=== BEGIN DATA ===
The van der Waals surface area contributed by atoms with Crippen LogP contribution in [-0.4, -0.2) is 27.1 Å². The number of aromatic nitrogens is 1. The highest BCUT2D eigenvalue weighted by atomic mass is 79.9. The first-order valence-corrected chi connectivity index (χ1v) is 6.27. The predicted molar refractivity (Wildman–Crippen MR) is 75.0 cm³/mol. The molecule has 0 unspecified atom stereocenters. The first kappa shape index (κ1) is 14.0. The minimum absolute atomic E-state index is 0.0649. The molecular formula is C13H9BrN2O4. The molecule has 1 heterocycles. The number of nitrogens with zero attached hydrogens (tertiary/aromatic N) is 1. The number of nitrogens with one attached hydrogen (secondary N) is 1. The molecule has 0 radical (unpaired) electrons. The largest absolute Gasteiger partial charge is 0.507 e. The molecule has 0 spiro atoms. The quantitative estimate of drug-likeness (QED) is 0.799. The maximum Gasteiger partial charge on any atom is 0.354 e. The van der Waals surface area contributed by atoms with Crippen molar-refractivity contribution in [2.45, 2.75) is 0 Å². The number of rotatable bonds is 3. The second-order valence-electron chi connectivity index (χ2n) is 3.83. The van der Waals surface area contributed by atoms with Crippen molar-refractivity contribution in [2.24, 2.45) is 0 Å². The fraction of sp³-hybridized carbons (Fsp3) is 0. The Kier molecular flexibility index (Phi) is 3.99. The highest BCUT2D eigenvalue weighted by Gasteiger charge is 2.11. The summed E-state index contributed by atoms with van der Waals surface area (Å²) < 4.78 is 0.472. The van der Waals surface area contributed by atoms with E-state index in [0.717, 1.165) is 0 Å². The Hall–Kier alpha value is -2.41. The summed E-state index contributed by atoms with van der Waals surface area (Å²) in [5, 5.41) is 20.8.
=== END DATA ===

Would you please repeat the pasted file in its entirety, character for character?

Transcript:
The van der Waals surface area contributed by atoms with Crippen LogP contribution in [-0.4, -0.2) is 27.1 Å². The number of aromatic nitrogens is 1. The highest BCUT2D eigenvalue weighted by atomic mass is 79.9. The first-order valence-corrected chi connectivity index (χ1v) is 6.27. The predicted molar refractivity (Wildman–Crippen MR) is 75.0 cm³/mol. The molecule has 0 unspecified atom stereocenters. The first kappa shape index (κ1) is 14.0. The minimum absolute atomic E-state index is 0.0649. The molecular formula is C13H9BrN2O4. The molecule has 1 heterocycles. The number of nitrogens with zero attached hydrogens (tertiary/aromatic N) is 1. The number of nitrogens with one attached hydrogen (secondary N) is 1. The molecule has 0 radical (unpaired) electrons. The largest absolute Gasteiger partial charge is 0.507 e. The molecule has 0 spiro atoms. The quantitative estimate of drug-likeness (QED) is 0.799. The maximum Gasteiger partial charge on any atom is 0.354 e. The van der Waals surface area contributed by atoms with Crippen molar-refractivity contribution in [2.45, 2.75) is 0 Å². The number of rotatable bonds is 3. The second-order valence-electron chi connectivity index (χ2n) is 3.83. The van der Waals surface area contributed by atoms with Crippen molar-refractivity contribution in [2.24, 2.45) is 0 Å². The fraction of sp³-hybridized carbons (Fsp3) is 0. The Kier molecular flexibility index (Phi) is 3.99. The highest BCUT2D eigenvalue weighted by Gasteiger charge is 2.11. The summed E-state index contributed by atoms with van der Waals surface area (Å²) < 4.78 is 0.472. The van der Waals surface area contributed by atoms with E-state index in [0.717, 1.165) is 0 Å². The Hall–Kier alpha value is -2.41. The summed E-state index contributed by atoms with van der Waals surface area (Å²) in [5, 5.41) is 20.8.